In view of the fact that a large volume of cases governed by arbitration law would be of a domestic character, the practical outcome is that traditional local concepts are being forced on international disputes, which can frustrate the needs of international contracting parties.
Arbitrating in Kuwait: Does it Curtail International Businesses?
Deviating from the core characteristics and norms of modern practice, the governing arbitral regulations of Kuwait, in particular that of Judicial Arbitration Law, are seen to be a little out of line in attempting to fully capture the essence of arbitration as an effective tool of dispute resolution. It may draw a closer resemblance to the practice of litigation.
The somewhat intrusive role of the judiciary in arbitration could stem from the feelings of distrust arising from the determination of arbitral awards rendered in the 1950s and 1960s against the Gulf region. While for the majority of the GCC, the feelings of distrust are now in the background of this new initiative aimed at encouraging international arbitration, it is perhaps taking longer for international arbitration to present itself as a viable option in Kuwait.
A recent example of an unfavourable award against Kuwait is the 2012 case of Petrochemical Industries Company of Kuwait v. the Dow Chemical Company where Kuwait was ordered to pay over $2 billion in damages. Such awards are not likely to endear Kuwait to arbitration despite the rapid growth of international arbitration in the Gulf region.
It is this author’s view that Kuwait should reconsider its arbitration laws in order to fall in line with the rest of the initiatives adopted by its neighboring GCC member states. This will enhance Kuwait’s attractiveness for foreign direct investment.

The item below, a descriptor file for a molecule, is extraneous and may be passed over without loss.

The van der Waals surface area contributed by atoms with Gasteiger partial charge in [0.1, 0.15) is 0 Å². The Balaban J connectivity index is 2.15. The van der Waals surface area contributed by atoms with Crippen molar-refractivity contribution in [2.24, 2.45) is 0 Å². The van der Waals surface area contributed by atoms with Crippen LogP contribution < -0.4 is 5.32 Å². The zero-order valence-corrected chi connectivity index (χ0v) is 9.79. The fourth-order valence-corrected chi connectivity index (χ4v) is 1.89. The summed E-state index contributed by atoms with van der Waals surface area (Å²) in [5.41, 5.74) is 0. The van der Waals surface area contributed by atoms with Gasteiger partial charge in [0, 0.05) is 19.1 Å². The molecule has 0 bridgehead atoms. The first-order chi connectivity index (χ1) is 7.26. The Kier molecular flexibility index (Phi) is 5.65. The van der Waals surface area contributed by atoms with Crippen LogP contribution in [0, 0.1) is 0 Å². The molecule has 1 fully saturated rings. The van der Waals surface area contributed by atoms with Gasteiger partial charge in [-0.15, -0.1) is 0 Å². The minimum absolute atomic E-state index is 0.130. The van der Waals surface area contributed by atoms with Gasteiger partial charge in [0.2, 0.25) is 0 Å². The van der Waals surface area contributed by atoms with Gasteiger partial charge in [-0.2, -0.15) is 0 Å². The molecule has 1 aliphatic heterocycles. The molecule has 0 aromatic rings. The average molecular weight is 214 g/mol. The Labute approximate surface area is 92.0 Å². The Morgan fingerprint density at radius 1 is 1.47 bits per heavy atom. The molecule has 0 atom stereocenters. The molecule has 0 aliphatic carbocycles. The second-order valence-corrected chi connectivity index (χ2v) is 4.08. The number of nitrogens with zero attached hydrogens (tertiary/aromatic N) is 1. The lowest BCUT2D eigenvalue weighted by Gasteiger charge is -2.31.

The Current Arbitration Law in Kuwait
Article 173 of the Procedures Law confers on the parties the power to submit their dispute to any arbitral procedure provided that the contracting parties agree to it in writing. If parties fail to express in their contract their choice of any other system of arbitration, the Judicial Arbitration Law shall apply by default and the contracting parties will be subject to the jurisdiction of the arbitration board of the Court of Appeal.
The Judicial Arbitration Law applies to three distinct procedures. First, it allows an arbitral tribunal to exercise jurisdiction over disputes referred to it by the free will of the parties. The consent of the parties may be either in the form of a clause or subsequent agreement, to submit such disputes to the tribunal’s jurisdiction. The second category mandatorily enforces jurisdiction over disputes concluded after the enforcement of the Judicial Arbitration Law, which include provisions concerning the settlement of possible disputes through arbitration, but neglected to stipulate an arbitral body to which such disputes are to be submitted. The third category, falling under mandatory arbitral jurisdiction, are disputes arising between Governmental bodies such as Ministries, Public Corporations and the Companies whose capital is fully owned by the State-Government or between all such institutions. This has been rationalized by the need to reduce the burden on the judiciary since these disputes typically concern the issue of public funds. In addition, the arbitration board will only hear matters whose value does not exceed five hundred thousand Kuwait Dinars (KD 500,000), including those financial conflicts arising from administrative contracts.